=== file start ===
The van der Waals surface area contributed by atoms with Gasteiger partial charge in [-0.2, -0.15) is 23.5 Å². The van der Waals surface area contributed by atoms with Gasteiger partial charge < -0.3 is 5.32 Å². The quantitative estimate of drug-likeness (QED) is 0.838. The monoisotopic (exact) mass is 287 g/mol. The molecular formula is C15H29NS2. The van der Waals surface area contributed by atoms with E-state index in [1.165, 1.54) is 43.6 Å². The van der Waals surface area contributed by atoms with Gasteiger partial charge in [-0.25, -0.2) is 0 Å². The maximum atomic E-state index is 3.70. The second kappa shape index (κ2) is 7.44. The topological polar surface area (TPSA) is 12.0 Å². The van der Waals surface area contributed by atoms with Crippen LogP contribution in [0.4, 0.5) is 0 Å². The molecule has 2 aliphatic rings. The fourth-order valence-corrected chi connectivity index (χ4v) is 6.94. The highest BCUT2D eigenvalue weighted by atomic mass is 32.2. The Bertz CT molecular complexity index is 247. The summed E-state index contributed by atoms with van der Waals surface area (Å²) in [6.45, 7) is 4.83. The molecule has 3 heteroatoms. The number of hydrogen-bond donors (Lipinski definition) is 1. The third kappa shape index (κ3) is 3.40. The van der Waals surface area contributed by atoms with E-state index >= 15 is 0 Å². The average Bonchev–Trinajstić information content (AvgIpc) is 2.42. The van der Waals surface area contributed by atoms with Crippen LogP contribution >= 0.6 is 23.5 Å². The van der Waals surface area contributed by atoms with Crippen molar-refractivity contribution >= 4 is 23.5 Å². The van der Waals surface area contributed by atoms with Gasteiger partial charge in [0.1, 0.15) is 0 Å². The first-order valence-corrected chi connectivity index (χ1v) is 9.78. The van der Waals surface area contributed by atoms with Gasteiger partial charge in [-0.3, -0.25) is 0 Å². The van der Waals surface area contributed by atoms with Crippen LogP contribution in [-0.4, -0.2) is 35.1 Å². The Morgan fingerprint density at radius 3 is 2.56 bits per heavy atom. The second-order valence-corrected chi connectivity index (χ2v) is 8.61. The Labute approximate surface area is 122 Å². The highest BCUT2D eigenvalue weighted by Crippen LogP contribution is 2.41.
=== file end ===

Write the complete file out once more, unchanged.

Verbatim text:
The van der Waals surface area contributed by atoms with Gasteiger partial charge in [-0.2, -0.15) is 23.5 Å². The van der Waals surface area contributed by atoms with Gasteiger partial charge < -0.3 is 5.32 Å². The quantitative estimate of drug-likeness (QED) is 0.838. The monoisotopic (exact) mass is 287 g/mol. The molecular formula is C15H29NS2. The van der Waals surface area contributed by atoms with E-state index in [1.165, 1.54) is 43.6 Å². The van der Waals surface area contributed by atoms with Gasteiger partial charge in [-0.25, -0.2) is 0 Å². The maximum atomic E-state index is 3.70. The second kappa shape index (κ2) is 7.44. The topological polar surface area (TPSA) is 12.0 Å². The van der Waals surface area contributed by atoms with Crippen LogP contribution in [0.4, 0.5) is 0 Å². The molecule has 2 aliphatic rings. The fourth-order valence-corrected chi connectivity index (χ4v) is 6.94. The highest BCUT2D eigenvalue weighted by atomic mass is 32.2. The Bertz CT molecular complexity index is 247. The summed E-state index contributed by atoms with van der Waals surface area (Å²) in [6.45, 7) is 4.83. The molecule has 3 heteroatoms. The number of hydrogen-bond donors (Lipinski definition) is 1. The third kappa shape index (κ3) is 3.40. The van der Waals surface area contributed by atoms with E-state index >= 15 is 0 Å². The average Bonchev–Trinajstić information content (AvgIpc) is 2.42. The van der Waals surface area contributed by atoms with Crippen LogP contribution >= 0.6 is 23.5 Å². The van der Waals surface area contributed by atoms with Crippen molar-refractivity contribution >= 4 is 23.5 Å². The van der Waals surface area contributed by atoms with Gasteiger partial charge in [0.1, 0.15) is 0 Å². The first-order valence-corrected chi connectivity index (χ1v) is 9.78. The van der Waals surface area contributed by atoms with Gasteiger partial charge in [-0.3, -0.25) is 0 Å². The van der Waals surface area contributed by atoms with Crippen LogP contribution in [-0.4, -0.2) is 35.1 Å². The Morgan fingerprint density at radius 3 is 2.56 bits per heavy atom. The second-order valence-corrected chi connectivity index (χ2v) is 8.61. The Labute approximate surface area is 122 Å². The highest BCUT2D eigenvalue weighted by Crippen LogP contribution is 2.41.